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OR, THE DANGERS OF DELAY.
may remain, to the end of life, in health and vigour. But though exempted from calamities, (and yet who can ensure you that exemption ?) other causes may effectually rob you of hopeful opportunity. Overwhelming business may absorb you. Anxious cares may oppress you. Severe trials may so agitate, as to unfit you for the duty. The lasting infirmities of old age may becloud and impair your spirit. In any and all of these or like cases, though life be prolonged, the opportunity of repentance and saving faith may be gone. And if you are now free from them all, will you venture to delay? “ Now!" sinner, “ Now !”
Now, — because God commands it. He gives you life, lengthens your days, preserves your health, protects your peace, and prescribes your duty. He is your real Friend. He desires and delights to save sinners. He has devised and revealed the way of your redemption, and now waits to be gracious. He beseeches you to be reconciled to him; and, knowing your infirmity and your danger, his providence and his grace combine to give you the present opportunity. And he commands you to improve it. Mark! it is God that speaks!“ Come now, and let us reason together saith the Lord.” “Behold, now is the accepted time."
Now,—for delay is new transgression. You have but one moment given you at a time, and the duty of that moment is to repent of sin, and seek peace with God through Jesus Christ. As it glides swiftly by, it warns you to reflect, decide, repent, believe, and fly for refuge to the Saviour of sinners. Do this, and all will be well. Neglect it, on whatever pretext, and you add another sin to your awful account, and make the present moment a swift witness against you before the bar of God.
Now,- for it will be easier now than at any future time. Many as your sins are, they are fewer now than they will be tomorrow. Hard as your heart is, it grows harder day by day. Strong as the influence of the world is, it grows stronger and stronger. Habits acquire force by indulgence, and the habit of procrastination most of all. You must some day or other resist and overcome the world and sin, if you ever turn to God at all. The effort will never be so easy again as at this moment. “ Now is the accepted time.”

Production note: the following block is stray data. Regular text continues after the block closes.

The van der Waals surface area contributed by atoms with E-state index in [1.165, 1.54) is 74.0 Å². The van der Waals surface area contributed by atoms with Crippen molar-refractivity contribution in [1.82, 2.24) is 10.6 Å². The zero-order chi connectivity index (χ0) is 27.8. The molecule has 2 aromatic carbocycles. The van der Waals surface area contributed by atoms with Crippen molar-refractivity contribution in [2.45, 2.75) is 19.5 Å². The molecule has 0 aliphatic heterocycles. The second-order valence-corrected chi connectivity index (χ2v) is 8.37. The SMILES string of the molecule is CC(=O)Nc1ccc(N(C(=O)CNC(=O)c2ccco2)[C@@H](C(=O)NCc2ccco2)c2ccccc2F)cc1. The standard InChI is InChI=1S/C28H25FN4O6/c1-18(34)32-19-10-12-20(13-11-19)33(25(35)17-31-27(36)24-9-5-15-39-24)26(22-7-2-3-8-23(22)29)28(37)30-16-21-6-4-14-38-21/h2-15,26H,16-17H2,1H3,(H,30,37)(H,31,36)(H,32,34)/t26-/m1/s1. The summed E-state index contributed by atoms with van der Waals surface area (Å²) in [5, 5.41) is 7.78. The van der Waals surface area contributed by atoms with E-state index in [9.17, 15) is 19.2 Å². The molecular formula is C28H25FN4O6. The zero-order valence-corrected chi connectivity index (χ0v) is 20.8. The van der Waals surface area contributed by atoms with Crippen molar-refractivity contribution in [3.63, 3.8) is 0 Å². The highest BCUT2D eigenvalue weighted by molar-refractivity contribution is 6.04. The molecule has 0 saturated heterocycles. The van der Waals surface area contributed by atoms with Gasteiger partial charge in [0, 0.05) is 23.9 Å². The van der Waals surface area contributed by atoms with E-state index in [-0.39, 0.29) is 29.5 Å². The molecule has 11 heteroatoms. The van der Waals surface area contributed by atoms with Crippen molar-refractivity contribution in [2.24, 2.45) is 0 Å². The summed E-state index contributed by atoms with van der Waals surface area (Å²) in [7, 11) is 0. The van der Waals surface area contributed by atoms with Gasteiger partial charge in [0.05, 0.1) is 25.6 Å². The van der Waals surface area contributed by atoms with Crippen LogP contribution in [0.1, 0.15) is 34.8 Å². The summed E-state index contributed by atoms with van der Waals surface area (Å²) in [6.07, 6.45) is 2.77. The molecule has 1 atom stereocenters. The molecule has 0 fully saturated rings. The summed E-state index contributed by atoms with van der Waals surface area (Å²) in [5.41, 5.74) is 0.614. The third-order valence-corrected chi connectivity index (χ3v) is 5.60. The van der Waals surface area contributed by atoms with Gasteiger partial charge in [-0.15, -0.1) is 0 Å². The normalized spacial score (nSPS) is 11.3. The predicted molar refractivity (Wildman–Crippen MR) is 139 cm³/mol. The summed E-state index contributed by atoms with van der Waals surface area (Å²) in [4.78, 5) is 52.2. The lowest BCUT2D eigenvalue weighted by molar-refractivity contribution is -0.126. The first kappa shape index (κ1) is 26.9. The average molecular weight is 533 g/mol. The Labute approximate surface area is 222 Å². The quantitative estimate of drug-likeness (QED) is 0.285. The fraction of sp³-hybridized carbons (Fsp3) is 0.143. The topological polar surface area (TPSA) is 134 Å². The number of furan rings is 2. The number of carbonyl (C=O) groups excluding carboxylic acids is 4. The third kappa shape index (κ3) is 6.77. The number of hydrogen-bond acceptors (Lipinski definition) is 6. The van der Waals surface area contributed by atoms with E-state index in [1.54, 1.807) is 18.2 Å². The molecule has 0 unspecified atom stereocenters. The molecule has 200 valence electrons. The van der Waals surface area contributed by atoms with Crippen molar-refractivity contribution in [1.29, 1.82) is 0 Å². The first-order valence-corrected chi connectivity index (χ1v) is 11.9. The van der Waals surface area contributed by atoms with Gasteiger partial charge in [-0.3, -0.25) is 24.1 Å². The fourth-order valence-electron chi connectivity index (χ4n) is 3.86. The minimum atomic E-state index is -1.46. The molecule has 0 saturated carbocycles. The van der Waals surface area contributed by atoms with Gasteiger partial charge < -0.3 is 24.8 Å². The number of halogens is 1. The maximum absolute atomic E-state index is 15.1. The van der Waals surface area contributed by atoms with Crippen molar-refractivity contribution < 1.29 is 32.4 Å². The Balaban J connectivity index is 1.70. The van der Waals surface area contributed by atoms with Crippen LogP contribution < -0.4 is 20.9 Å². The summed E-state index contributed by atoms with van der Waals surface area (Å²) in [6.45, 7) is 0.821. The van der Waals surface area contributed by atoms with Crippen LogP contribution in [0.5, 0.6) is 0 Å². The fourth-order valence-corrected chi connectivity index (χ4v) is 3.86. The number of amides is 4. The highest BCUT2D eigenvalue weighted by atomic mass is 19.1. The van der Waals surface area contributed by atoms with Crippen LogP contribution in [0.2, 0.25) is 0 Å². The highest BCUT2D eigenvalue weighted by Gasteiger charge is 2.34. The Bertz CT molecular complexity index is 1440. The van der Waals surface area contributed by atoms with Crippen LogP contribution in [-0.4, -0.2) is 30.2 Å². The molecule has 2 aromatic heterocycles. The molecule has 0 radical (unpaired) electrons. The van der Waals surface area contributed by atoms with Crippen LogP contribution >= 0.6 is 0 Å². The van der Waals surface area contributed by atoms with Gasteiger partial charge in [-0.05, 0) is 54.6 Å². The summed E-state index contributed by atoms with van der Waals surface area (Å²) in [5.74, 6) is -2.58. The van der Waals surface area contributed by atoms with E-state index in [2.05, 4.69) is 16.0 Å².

Now,- because past delays have only deceived and endangered you. Perhaps you intend at some time to seek God. So far well. But possibly you can recal a season, many years ago, when you entertained that intention as firmly as you do now. If it had been tben foretold that you would live till now unconverted and unchanged, would you have believed it? Have not similar seasons occurred in the interval, in which you have renewed your seemingly firm intention, and hoped and believed that long ere this it would be carried into effect? Yet, in spite of all, the work is still undone. Had death overtaken you in the interval, as it might have done, what would have been your condition? And will you again expose yourself to danger so awful, again venture all your eternal hopes upon resolutions by which you have been so often and so plainly betrayed ? Let your own experience be your warning. Be wise, and wise at once.
Now,- for you have much to encourage you. You are now, perhaps, attentive, convinced, impressed, reflective, serious; your heart may be less hard, your spirit less worldly, your disposition less hostile to eternal things, than it sometimes is. Whatever may have induced feelings like these, they come from God. They give hope that your day of grace and mercy is not yet past. Jesus is the Intercessor for every penitent and contrite sinner. Oh, harden .not your heart! Value and improve the precious opportunity. Cherish and obey the heavenly influence. Unite your prayers to those of your merciful High Priest. Everything combines to encourage hope and assure success. Yield your heart to him in faith and love, and you are saved.